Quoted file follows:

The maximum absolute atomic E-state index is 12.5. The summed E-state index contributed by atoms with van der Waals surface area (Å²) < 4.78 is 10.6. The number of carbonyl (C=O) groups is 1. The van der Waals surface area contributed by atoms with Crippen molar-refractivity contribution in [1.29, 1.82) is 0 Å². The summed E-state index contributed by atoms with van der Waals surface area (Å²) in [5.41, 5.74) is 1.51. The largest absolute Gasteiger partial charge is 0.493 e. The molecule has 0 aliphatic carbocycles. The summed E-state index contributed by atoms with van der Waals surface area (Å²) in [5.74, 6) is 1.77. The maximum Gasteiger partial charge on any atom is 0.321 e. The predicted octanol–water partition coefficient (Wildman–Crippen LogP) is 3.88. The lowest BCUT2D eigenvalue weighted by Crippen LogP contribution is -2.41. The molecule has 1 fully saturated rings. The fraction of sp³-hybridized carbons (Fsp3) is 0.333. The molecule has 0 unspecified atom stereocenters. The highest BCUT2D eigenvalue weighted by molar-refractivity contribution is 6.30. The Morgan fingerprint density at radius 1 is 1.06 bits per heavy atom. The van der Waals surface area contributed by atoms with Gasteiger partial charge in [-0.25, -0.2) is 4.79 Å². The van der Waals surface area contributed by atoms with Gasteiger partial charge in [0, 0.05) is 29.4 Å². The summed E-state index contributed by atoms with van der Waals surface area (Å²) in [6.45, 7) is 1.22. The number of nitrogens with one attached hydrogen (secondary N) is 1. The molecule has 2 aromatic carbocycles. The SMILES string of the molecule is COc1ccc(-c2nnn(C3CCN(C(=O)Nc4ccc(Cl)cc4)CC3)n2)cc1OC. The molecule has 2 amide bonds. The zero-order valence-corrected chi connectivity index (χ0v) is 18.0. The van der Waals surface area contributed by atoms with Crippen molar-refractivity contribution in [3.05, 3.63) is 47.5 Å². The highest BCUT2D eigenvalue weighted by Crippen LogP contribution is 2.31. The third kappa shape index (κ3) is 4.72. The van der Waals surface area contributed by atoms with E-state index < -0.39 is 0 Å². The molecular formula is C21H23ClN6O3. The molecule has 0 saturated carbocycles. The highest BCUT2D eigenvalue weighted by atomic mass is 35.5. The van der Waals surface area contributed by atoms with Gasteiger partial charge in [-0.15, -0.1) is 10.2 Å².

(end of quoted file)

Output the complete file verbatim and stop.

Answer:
The maximum absolute atomic E-state index is 12.5. The summed E-state index contributed by atoms with van der Waals surface area (Å²) < 4.78 is 10.6. The number of carbonyl (C=O) groups is 1. The van der Waals surface area contributed by atoms with Crippen molar-refractivity contribution in [1.29, 1.82) is 0 Å². The summed E-state index contributed by atoms with van der Waals surface area (Å²) in [5.41, 5.74) is 1.51. The largest absolute Gasteiger partial charge is 0.493 e. The molecule has 0 aliphatic carbocycles. The summed E-state index contributed by atoms with van der Waals surface area (Å²) in [5.74, 6) is 1.77. The maximum Gasteiger partial charge on any atom is 0.321 e. The predicted octanol–water partition coefficient (Wildman–Crippen LogP) is 3.88. The lowest BCUT2D eigenvalue weighted by Crippen LogP contribution is -2.41. The molecule has 1 fully saturated rings. The fraction of sp³-hybridized carbons (Fsp3) is 0.333. The molecule has 0 unspecified atom stereocenters. The highest BCUT2D eigenvalue weighted by molar-refractivity contribution is 6.30. The Morgan fingerprint density at radius 1 is 1.06 bits per heavy atom. The van der Waals surface area contributed by atoms with Gasteiger partial charge in [-0.25, -0.2) is 4.79 Å². The van der Waals surface area contributed by atoms with Gasteiger partial charge in [0, 0.05) is 29.4 Å². The summed E-state index contributed by atoms with van der Waals surface area (Å²) in [6.45, 7) is 1.22. The number of nitrogens with one attached hydrogen (secondary N) is 1. The molecule has 2 aromatic carbocycles. The SMILES string of the molecule is COc1ccc(-c2nnn(C3CCN(C(=O)Nc4ccc(Cl)cc4)CC3)n2)cc1OC. The molecule has 2 amide bonds. The zero-order valence-corrected chi connectivity index (χ0v) is 18.0. The van der Waals surface area contributed by atoms with Crippen molar-refractivity contribution in [3.05, 3.63) is 47.5 Å². The highest BCUT2D eigenvalue weighted by Crippen LogP contribution is 2.31. The third kappa shape index (κ3) is 4.72. The van der Waals surface area contributed by atoms with E-state index < -0.39 is 0 Å². The molecular formula is C21H23ClN6O3. The molecule has 0 saturated carbocycles. The highest BCUT2D eigenvalue weighted by atomic mass is 35.5. The van der Waals surface area contributed by atoms with Gasteiger partial charge in [-0.15, -0.1) is 10.2 Å².